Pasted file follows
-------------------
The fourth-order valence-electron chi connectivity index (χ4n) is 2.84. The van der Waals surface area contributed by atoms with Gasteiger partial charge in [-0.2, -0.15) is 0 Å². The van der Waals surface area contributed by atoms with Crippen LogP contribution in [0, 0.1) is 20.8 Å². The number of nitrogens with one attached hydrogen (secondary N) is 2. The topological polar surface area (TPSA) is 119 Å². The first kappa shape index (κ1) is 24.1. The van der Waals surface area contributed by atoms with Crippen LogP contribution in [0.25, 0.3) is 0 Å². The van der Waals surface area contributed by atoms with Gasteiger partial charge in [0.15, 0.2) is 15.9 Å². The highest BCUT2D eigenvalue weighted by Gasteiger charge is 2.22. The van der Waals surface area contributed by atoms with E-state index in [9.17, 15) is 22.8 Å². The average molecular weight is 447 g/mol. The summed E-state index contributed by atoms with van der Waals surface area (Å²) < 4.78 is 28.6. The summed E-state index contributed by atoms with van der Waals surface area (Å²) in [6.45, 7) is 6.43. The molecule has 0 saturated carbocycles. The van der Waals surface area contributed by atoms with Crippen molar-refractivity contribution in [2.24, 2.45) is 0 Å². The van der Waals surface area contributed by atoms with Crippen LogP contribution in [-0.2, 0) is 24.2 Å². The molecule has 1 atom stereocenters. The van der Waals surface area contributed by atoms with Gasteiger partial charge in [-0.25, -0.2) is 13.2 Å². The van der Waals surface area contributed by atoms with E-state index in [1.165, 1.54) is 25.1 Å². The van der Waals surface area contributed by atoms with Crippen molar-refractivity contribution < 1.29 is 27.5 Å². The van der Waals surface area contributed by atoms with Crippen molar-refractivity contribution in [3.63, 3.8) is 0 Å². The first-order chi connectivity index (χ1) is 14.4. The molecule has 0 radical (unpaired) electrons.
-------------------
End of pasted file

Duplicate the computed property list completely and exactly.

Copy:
The fourth-order valence-electron chi connectivity index (χ4n) is 2.84. The van der Waals surface area contributed by atoms with Gasteiger partial charge in [-0.2, -0.15) is 0 Å². The van der Waals surface area contributed by atoms with Crippen LogP contribution in [0, 0.1) is 20.8 Å². The number of nitrogens with one attached hydrogen (secondary N) is 2. The topological polar surface area (TPSA) is 119 Å². The first kappa shape index (κ1) is 24.1. The van der Waals surface area contributed by atoms with Crippen LogP contribution in [0.25, 0.3) is 0 Å². The van der Waals surface area contributed by atoms with Gasteiger partial charge in [0.15, 0.2) is 15.9 Å². The highest BCUT2D eigenvalue weighted by Gasteiger charge is 2.22. The van der Waals surface area contributed by atoms with E-state index in [9.17, 15) is 22.8 Å². The average molecular weight is 447 g/mol. The summed E-state index contributed by atoms with van der Waals surface area (Å²) < 4.78 is 28.6. The summed E-state index contributed by atoms with van der Waals surface area (Å²) in [6.45, 7) is 6.43. The molecule has 0 saturated carbocycles. The van der Waals surface area contributed by atoms with Crippen molar-refractivity contribution in [2.24, 2.45) is 0 Å². The van der Waals surface area contributed by atoms with Crippen LogP contribution in [-0.2, 0) is 24.2 Å². The molecule has 1 atom stereocenters. The van der Waals surface area contributed by atoms with Gasteiger partial charge in [-0.25, -0.2) is 13.2 Å². The van der Waals surface area contributed by atoms with E-state index in [1.165, 1.54) is 25.1 Å². The van der Waals surface area contributed by atoms with Crippen molar-refractivity contribution < 1.29 is 27.5 Å². The van der Waals surface area contributed by atoms with Crippen molar-refractivity contribution in [3.63, 3.8) is 0 Å². The first-order chi connectivity index (χ1) is 14.4. The molecule has 0 radical (unpaired) electrons.